By Matthew S.C. Olver
The season of Christmas is maybe the hardest season in the Church’s year to enter into. Advent has, outside of the few hours spent in church, turned into Christmas everywhere else, and so one is left a little unsure of what to do after December 25. But what the Scriptures in our lectionary are at pains to emphasize is that there is something to do in these “in-between” days; something before and on the far side of gift returns, post-Christmas sales and cashing in the Starbucks gift card. That something is to sit with the mystery that is revealed at Christmas.
The lessons we are given in Christmastide all point toward the mystery from a different angle and in a different light, all so that we can fix our eye on at least one, little shimmer of reality that we have yet to see and thereby open new space in which the Lord may dwell.
There are different kinds of mysteries, of course. Some mysteries are the kind you can solve simply by thinking it through. The pleasure of the Father Brown stories or a Miss Marple tale is not an unsolvable quandary, but the pleasure of seeing a mystery cleverly unraveled, folded up, and neatly tucked away. “But there are other kinds of mysteries that do not conceal a truth … but whose truth is itself the mystery.” And we don’t have to look far for these kinds of mysteries: look no further than yourself. “No matter how much of your self you are able to objectify and examine, the quintessential, living part of yourself will always elude you …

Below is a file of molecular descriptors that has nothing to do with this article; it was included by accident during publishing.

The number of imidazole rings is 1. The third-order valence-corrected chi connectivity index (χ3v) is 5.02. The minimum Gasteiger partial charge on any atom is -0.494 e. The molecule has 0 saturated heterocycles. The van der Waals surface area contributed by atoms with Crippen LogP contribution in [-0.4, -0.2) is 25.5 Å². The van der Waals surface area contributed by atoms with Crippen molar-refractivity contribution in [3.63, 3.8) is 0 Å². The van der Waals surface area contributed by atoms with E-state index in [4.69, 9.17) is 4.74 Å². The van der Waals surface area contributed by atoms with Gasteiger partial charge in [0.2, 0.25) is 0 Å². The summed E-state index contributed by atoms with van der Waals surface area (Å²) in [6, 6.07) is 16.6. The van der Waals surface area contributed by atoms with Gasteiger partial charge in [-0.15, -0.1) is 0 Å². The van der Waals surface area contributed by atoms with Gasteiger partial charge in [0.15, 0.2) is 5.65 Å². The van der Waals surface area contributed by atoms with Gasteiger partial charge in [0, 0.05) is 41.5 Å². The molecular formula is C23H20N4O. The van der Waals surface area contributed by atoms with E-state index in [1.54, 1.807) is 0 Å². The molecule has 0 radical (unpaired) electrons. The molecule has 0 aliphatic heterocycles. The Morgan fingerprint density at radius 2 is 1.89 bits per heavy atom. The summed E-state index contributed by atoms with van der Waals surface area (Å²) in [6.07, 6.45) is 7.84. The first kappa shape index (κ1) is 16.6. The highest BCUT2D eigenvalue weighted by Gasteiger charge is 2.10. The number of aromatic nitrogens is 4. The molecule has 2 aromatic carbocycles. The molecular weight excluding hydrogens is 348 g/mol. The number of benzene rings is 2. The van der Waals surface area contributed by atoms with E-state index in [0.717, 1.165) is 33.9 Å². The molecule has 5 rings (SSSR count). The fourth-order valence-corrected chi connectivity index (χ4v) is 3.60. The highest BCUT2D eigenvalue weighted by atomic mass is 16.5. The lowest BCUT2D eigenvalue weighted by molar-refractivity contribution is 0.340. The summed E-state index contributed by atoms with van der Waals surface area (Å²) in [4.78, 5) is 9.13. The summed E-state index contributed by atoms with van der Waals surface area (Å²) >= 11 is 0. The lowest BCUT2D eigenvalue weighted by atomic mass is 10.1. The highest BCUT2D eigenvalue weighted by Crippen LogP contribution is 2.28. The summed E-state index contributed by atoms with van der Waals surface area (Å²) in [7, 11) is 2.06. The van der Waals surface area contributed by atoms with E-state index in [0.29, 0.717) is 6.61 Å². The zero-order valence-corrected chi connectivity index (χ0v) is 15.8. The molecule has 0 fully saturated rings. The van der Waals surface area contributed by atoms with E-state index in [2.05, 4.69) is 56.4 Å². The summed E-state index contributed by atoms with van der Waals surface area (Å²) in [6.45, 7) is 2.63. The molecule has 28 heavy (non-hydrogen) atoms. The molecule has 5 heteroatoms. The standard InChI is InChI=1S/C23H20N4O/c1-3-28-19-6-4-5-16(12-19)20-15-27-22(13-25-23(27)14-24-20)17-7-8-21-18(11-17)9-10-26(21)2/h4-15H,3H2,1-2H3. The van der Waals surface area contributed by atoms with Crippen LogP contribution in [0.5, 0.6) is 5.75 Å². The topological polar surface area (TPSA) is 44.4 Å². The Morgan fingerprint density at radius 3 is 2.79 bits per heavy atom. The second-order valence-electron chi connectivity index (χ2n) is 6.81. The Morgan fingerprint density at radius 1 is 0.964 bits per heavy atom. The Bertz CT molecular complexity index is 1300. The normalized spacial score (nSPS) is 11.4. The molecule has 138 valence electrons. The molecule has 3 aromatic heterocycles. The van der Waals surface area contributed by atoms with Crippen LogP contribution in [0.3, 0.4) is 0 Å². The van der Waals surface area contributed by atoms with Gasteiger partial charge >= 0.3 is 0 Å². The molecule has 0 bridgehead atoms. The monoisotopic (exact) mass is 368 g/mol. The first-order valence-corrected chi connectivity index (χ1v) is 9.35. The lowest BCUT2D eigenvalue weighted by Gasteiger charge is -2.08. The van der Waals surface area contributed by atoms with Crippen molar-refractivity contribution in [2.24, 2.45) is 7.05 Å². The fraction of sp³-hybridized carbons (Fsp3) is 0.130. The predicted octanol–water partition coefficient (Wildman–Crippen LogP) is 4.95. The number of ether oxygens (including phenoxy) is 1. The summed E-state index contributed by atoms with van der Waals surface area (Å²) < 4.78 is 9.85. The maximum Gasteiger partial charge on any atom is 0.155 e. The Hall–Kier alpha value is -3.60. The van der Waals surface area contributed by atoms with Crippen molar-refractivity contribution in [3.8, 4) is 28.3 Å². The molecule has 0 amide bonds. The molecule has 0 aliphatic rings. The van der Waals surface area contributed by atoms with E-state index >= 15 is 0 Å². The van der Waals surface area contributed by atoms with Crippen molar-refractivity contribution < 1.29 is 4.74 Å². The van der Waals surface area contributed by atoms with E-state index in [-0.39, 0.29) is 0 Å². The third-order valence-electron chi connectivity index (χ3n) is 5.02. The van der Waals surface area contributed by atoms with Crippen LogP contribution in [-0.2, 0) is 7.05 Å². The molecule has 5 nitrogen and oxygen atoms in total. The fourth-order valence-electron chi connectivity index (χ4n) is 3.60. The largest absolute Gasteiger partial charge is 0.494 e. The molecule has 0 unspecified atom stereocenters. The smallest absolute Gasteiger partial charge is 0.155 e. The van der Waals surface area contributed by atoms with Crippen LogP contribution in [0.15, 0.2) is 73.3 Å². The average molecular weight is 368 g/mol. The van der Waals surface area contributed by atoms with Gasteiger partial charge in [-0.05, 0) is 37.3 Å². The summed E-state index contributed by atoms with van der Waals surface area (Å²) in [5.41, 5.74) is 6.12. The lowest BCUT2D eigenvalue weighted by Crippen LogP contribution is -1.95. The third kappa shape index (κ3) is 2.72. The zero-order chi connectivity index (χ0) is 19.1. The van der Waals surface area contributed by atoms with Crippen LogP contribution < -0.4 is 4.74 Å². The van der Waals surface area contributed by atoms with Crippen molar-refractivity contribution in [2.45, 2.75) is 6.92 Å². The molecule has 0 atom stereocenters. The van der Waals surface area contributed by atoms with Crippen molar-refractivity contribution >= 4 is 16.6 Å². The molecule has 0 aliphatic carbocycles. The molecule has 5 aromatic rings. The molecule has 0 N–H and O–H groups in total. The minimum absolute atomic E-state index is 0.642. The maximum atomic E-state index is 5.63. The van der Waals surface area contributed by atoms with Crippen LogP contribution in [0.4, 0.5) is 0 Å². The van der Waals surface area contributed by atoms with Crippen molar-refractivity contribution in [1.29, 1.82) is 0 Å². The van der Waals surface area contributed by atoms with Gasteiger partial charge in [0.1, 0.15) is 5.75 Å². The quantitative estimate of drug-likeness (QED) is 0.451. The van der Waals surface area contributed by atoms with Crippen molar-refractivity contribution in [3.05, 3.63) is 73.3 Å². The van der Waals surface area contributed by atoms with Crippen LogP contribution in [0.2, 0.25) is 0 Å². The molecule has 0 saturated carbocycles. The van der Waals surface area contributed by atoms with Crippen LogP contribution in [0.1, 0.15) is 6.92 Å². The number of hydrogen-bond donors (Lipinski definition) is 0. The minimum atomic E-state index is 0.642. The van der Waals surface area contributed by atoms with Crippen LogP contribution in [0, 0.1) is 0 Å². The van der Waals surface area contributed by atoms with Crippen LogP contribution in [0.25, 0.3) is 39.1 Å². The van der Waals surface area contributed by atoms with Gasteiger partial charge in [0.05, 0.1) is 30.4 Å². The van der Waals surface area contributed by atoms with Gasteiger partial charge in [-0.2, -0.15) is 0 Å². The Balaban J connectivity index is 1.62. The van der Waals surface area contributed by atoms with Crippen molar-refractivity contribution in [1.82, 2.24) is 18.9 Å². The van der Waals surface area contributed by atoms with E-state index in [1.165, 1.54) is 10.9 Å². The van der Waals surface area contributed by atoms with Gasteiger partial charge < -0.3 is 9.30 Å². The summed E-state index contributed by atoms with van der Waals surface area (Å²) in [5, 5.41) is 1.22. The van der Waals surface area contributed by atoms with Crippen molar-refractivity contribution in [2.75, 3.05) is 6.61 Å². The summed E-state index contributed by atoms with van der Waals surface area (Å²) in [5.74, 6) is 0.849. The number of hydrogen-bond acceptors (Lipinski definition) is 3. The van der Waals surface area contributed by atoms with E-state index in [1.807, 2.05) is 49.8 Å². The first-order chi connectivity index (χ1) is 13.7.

Thus you do not solve the mystery, you live the mystery. And you do that not by fully knowing yourself, but by fully being yourself.” The heart of Christian worship in celebrating Holy Communion is where we begin when we try and sit with the mystery of Bethlehem. Our prayers betray us: “We most heartily thank thee for that thou dost feed us, in these holy Mysteries.” As Frederick Buechner puts it in his always-illuminating way, “To say that God is a mystery is to say that you can never nail him down. Even on Christ the nails proved ultimately ineffective.”
The data of today’s Gospel is familiar to us in the way Sunday school stories find a place in our brains to sit and gather dust, remaining in the shape and in the same colors that we first received them.
This makes it very easy to think of Jesus in the temple as something of a first-century Jewish version of Bobby Fischer, the famous chess Grandmaster: an enormous instance of childhood genius. If you remember, at age 13, Bobby Fischer won a match that became known as the Game of the Century; starting at age 14, he played in eight United States Championships, winning each by at least a point; and at 15½, he became both the youngest Grandmaster and the youngest Candidate for the World Championship up until that time. Bobby Fischer is interesting because we see a child doing something that’s not just difficult for a kid, but for anyone. We’re tempted to see Jesus here in a similar fashion: “Gosh, it’s hard to be a kid, to be God, to have parents and try to not make the rabbis looks bad.” But to read the Gospel in this way would be to miss everything that it would say to us. This isn’t meant to be read as a tabloid insight into the psychological development of the boy who would be king.